Bake at 375 for 15-20 minutes or until top is golden. Serve with fresh spinach or a side salad and an extra squeeze of lemon juice.

Serve it up on a bed of spinach (no dressing needed.)

Do you have a favorite noodle casserole recipe? (Speaking of casseroles, I wonder if anyone has ever found out what really is in Julie Kotter’s famous Tuna Casserole…)

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My mechanic’s coffee break

One hot, sunny morning, my husband was involved in one of his favorite pastimes: working on the car. He was midway through replacing something important under the hood (I don’t know what it is, but it sure was greasy!) when he decided to take a break, cooling off with a huge glass of iced water followed by a demitasse of espresso. It may seem weird to choose a steaming hot coffee over an iced cold soft drink, but coffee (or espresso, in this case) is just one of those simple pleasures my husband and I enjoy, regardless of how crazy hot it is.

Speaking of hot, did you know the coffee plant was first discovered in Ethiopia? It was the coffee berry–not the bean–that was first consumed for its stimulating effects. Experiments with this “superfood” eventually took place, and people discovered the roasted seed (or bean, as we call it) created a bitter yet stimulating beverage that aided Arab Muslims to stay alert during late-night prayers (perhaps this is the origin of our late-night college cram sessions!) As word of this miracle drink spread, people began to tame the bitter brew, and the drink evolved into what we know and love today in the form of cappuccinos, iced mochas,  sweet Turkish coffees and cans of coffee energy drinks, like the short-lived “Cocoa-Cola Blak” (it definitely tasted like coffee and coke!)

There’s a lot of great dessert recipes that use the wonderful flavor of coffee (my favorite is coffee ice cream) but what about incorporating coffee into a main course?  Meats can certainly benefit from the rich, strong, earthy qualities of the roasted coffee bean, but can vegetarian dishes be just as delicious? There are ways of making it work, and here are some suggestions to use it as a seasoning, hopefully without keeping you up all night:

Coffee marinade: In a ziploc bag, combine a cup of strong coffee with a crushed garlic clove, a teaspoon each of fresh sage, rosemary, and salt with a dash of black pepper. Marinate beef, pork or chicken overnight and cook as desired.

Spiced Coffee Rub: Mix 1 tablespoon instant coffee, 1 teaspoon Chinese Five Spice, and 1 teaspoon Kosher salt. Rub on meats and refrigerate overnight before cooking as desired. Another version of this recipe can be found here.

Coffee Jam: Thinly slice a round onion and sautee in oil over medium heat until it begins to carmelize, about 7-10 minutes. Add a fat pinch of Kosher salt, fresh thyme, and 1/2 cup strong coffee and cook until liquid is reduced by half. Serve with roasted meats and veggies.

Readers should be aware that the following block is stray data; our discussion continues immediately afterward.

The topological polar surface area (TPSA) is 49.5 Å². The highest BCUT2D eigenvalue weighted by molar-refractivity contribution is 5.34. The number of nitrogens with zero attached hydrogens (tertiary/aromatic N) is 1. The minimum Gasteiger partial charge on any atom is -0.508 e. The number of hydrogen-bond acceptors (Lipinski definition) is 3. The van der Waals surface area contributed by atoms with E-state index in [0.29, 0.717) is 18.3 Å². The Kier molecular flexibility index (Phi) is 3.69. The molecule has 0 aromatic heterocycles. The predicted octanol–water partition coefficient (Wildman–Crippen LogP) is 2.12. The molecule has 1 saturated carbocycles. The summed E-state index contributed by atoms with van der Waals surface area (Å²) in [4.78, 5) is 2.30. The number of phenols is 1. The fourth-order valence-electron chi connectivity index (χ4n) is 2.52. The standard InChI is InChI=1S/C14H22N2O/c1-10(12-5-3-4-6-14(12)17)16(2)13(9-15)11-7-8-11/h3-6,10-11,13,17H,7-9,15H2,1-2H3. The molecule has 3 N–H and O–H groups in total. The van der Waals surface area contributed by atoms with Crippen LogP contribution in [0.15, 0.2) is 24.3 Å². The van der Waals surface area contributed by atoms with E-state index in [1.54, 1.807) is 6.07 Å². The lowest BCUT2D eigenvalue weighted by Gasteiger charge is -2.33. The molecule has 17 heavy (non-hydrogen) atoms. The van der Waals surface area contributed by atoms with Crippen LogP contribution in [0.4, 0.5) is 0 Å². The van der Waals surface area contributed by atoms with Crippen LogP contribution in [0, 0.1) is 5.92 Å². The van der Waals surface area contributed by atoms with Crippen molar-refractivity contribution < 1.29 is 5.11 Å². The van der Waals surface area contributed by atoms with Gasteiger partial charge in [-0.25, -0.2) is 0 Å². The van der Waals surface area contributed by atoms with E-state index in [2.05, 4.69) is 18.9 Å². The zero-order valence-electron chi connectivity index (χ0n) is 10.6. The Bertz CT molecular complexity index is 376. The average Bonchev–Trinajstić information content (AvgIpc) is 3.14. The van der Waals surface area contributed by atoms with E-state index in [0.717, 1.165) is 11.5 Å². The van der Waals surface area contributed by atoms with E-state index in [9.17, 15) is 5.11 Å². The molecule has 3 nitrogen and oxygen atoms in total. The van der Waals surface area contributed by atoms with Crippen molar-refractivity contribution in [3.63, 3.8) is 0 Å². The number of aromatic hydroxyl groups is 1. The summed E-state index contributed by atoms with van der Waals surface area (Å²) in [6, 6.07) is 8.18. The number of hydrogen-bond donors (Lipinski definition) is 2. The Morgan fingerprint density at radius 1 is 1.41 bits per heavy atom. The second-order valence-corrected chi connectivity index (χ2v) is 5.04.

Below is an easy potato side dish I made using just a few spices and it tastes like the potatoes my mom cooks when she makes a pork roast. The potatoes are nicely browned and the mushrooms add a substantial amount of meatiness, without the meat! My favorite part is how the red wine and spices create a rich and flavorful reduction you get in every bite. Serve this up with some steamed kale or green beans and you have a delicious, hearty vegetarian meal for you and your favorite espresso-loving mechanic.

Coffee Pot Roast Potatoes

Coffee Pot Roast Potatoes (serves 2)
You can also make this dish with extra firm tofu instead of potatoes, just reduce the cooking time

Ingredients:

1 pound small round potatoes, quartered (1 to 1 1/2″ chunks)
4 large mushrooms, quartered (cut them to the same size as potato quarters)
1 teaspoon Kosher Salt
1 teaspoon instant espresso (or 1 1/2 teaspoons instant coffee granules)
1/4 teaspoon crushed cumin seeds (or 1/2 teaspoon fresh thyme, sage, or rosemary)
dash of cayenne pepper
1 garlic clove, minced
olive oil
1/2 cup dry red wine

In a mixing bowl, combine potatoes with salt, instant espresso or coffee, cumin seeds, and cayenne. Toss with a fork to coat potatoes evenly. Drizzle in 2 teaspoons of olive oil and add garlic, stir to coat.

In a medium sized pot over medium heat, heat 2 teaspoons of olive oil, add potatoes and cook until it begins to brown, stirring occasionally. Slowly add half of wine, cooking until it begins to reduce and thicken. Cover potatoes and cook for five minutes, stirring a couple times. Uncover & cook potatoes for another 3-5 minutes, stirring so all pieces can brown nicely. Add mushrooms and remaining wine, cooking uncovered until liquid begins to thicken. Stir, cover and cook until potatoes are fork-tender and mushrooms are cooked through.

Caramelized potatoes are crisp and tender